I congratulated myself just this morning for not giving in and calling the satellite phone even one time during the 2009 blackcod and halibut season. For that matter, I don’t believe I called it during this year’s crab season, either.
My congratulations were a little premature, however, since I gave in tonight and called the satellite phone three times (and have yet to receive an answer).
When George and I were newly dating and he was a young partner/captain in a Bering Sea vessel, we managed to ring up a $3000 satellite phone bill in one month, which was taken care of by what I liked to call “magic money.” Later on, when George bought our family operation, we racked up a $1500 satellite phone bill in one month. That phone bill was not taken care of by magic money, but we were unencumbered and didn’t have many other expenses, so it wasn’t a real crisis.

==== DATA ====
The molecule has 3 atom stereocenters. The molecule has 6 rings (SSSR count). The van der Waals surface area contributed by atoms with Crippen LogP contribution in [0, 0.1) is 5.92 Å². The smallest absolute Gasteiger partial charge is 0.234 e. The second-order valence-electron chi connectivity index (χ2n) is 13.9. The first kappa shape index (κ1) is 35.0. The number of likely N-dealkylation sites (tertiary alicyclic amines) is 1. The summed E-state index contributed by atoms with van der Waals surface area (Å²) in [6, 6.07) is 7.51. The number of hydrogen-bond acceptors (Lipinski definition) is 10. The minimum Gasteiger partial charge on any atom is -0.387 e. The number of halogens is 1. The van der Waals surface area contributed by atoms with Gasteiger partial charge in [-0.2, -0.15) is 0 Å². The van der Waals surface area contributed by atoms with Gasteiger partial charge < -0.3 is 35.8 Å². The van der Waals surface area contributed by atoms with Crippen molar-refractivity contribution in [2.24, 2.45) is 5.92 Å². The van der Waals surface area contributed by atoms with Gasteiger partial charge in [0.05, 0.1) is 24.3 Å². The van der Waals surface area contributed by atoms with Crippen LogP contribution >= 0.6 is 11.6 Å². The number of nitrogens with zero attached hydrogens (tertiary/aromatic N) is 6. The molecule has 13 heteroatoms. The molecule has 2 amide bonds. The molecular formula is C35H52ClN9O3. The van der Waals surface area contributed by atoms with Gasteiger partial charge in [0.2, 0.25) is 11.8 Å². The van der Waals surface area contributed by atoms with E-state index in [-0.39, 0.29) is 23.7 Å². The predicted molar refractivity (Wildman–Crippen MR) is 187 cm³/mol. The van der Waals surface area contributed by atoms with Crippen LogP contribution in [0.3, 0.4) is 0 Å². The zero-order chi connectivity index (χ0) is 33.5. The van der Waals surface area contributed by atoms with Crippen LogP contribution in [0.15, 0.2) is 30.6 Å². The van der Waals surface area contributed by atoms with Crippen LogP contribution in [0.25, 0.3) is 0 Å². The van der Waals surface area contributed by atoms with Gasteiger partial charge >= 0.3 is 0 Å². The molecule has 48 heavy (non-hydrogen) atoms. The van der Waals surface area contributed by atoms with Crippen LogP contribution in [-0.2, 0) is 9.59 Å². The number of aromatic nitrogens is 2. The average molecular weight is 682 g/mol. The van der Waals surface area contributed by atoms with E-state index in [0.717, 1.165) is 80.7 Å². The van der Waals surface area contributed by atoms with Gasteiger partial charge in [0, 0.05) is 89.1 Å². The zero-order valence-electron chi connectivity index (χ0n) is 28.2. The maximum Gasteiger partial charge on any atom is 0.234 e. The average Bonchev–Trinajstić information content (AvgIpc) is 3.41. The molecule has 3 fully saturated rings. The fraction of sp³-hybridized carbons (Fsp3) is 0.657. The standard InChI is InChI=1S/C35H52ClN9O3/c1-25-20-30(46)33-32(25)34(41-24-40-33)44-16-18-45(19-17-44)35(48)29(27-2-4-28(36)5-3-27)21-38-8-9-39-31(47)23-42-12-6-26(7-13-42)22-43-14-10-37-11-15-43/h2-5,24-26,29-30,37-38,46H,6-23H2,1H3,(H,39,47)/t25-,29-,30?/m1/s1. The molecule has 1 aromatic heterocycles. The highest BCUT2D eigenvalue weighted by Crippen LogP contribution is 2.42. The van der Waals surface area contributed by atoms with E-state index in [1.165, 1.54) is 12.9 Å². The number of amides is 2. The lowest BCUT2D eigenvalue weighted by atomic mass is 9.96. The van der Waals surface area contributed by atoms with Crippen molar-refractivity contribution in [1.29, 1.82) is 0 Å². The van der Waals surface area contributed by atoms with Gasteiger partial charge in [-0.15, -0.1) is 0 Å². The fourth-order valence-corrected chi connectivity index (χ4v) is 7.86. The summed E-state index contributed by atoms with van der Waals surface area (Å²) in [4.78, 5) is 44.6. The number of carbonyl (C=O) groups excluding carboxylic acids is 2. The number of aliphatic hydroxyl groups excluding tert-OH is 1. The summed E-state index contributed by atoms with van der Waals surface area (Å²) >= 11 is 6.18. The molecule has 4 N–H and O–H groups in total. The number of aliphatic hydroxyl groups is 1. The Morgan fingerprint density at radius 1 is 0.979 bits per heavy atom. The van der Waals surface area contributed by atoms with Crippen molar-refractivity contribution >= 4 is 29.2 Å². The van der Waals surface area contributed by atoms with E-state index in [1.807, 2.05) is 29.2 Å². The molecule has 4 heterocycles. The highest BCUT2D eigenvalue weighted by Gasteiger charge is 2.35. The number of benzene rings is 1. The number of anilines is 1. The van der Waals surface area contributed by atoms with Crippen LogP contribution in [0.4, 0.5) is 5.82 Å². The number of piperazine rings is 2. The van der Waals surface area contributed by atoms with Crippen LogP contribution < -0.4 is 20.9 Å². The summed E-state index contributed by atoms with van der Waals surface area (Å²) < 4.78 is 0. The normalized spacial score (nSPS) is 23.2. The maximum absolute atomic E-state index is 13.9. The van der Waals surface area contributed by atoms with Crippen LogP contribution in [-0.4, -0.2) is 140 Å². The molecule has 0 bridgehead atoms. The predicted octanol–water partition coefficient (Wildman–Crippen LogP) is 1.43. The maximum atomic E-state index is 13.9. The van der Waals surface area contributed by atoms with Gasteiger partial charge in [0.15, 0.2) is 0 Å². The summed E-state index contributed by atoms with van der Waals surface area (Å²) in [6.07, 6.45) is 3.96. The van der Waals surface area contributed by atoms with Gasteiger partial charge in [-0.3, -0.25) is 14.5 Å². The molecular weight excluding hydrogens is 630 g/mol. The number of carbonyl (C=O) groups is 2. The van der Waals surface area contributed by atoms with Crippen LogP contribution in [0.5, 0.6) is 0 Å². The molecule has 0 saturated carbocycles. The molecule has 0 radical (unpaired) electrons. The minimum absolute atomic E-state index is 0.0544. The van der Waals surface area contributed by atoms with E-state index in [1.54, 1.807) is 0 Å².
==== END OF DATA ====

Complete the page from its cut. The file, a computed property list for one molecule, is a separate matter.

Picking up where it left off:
I never forgot the shock of opening those bills and reading the amount due, however, and learned my lesson. Since then, I’ve made it a point to never call the satellite phone unless I am genuinely worried or have “unbelievable news” that absolutely cannot wait. Since neither of those is the case very often these days, our satellite phone bill remains quite small.
The last time I talked with George, he thought he’d be across the Gulf of Alaska and into Southeast Alaska (where he’d have cell coverage) on Tuesday. I didn’t worry when he didn’t call yesterday, and I didn’t think much about it today. I definitely don’t think too much about these things, because once I do, I overthink.
George is an eternal optimist. His Tuesday is anyone else’s Friday. My dad said George was going to have good weather, so I have to assume the delay means they’re in the middle of catching the rest of the quota and will soon be on their way to cell coverage…and then home.
The task now is to remember what G always says when he answers the phone after I’ve tried calling 50 times and started to worry: “Everything’s fine, hon. Just like it always is.”